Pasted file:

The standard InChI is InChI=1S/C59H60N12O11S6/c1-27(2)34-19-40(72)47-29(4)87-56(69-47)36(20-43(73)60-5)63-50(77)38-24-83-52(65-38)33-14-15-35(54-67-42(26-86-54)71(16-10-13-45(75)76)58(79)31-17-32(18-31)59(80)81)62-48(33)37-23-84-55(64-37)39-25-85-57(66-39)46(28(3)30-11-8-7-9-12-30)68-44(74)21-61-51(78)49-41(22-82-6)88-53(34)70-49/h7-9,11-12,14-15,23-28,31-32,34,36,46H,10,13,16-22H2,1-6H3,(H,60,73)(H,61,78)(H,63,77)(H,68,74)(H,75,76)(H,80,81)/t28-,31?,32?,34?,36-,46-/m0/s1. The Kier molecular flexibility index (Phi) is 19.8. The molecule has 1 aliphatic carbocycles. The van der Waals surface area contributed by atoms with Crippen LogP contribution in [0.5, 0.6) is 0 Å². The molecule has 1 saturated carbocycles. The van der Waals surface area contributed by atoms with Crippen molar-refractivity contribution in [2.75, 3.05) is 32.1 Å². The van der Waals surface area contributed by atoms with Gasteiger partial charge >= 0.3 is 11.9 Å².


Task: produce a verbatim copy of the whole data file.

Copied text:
The standard InChI is InChI=1S/C59H60N12O11S6/c1-27(2)34-19-40(72)47-29(4)87-56(69-47)36(20-43(73)60-5)63-50(77)38-24-83-52(65-38)33-14-15-35(54-67-42(26-86-54)71(16-10-13-45(75)76)58(79)31-17-32(18-31)59(80)81)62-48(33)37-23-84-55(64-37)39-25-85-57(66-39)46(28(3)30-11-8-7-9-12-30)68-44(74)21-61-51(78)49-41(22-82-6)88-53(34)70-49/h7-9,11-12,14-15,23-28,31-32,34,36,46H,10,13,16-22H2,1-6H3,(H,60,73)(H,61,78)(H,63,77)(H,68,74)(H,75,76)(H,80,81)/t28-,31?,32?,34?,36-,46-/m0/s1. The Kier molecular flexibility index (Phi) is 19.8. The molecule has 1 aliphatic carbocycles. The van der Waals surface area contributed by atoms with Crippen LogP contribution in [0.5, 0.6) is 0 Å². The molecule has 1 saturated carbocycles. The van der Waals surface area contributed by atoms with Crippen molar-refractivity contribution in [2.75, 3.05) is 32.1 Å². The van der Waals surface area contributed by atoms with Gasteiger partial charge >= 0.3 is 11.9 Å².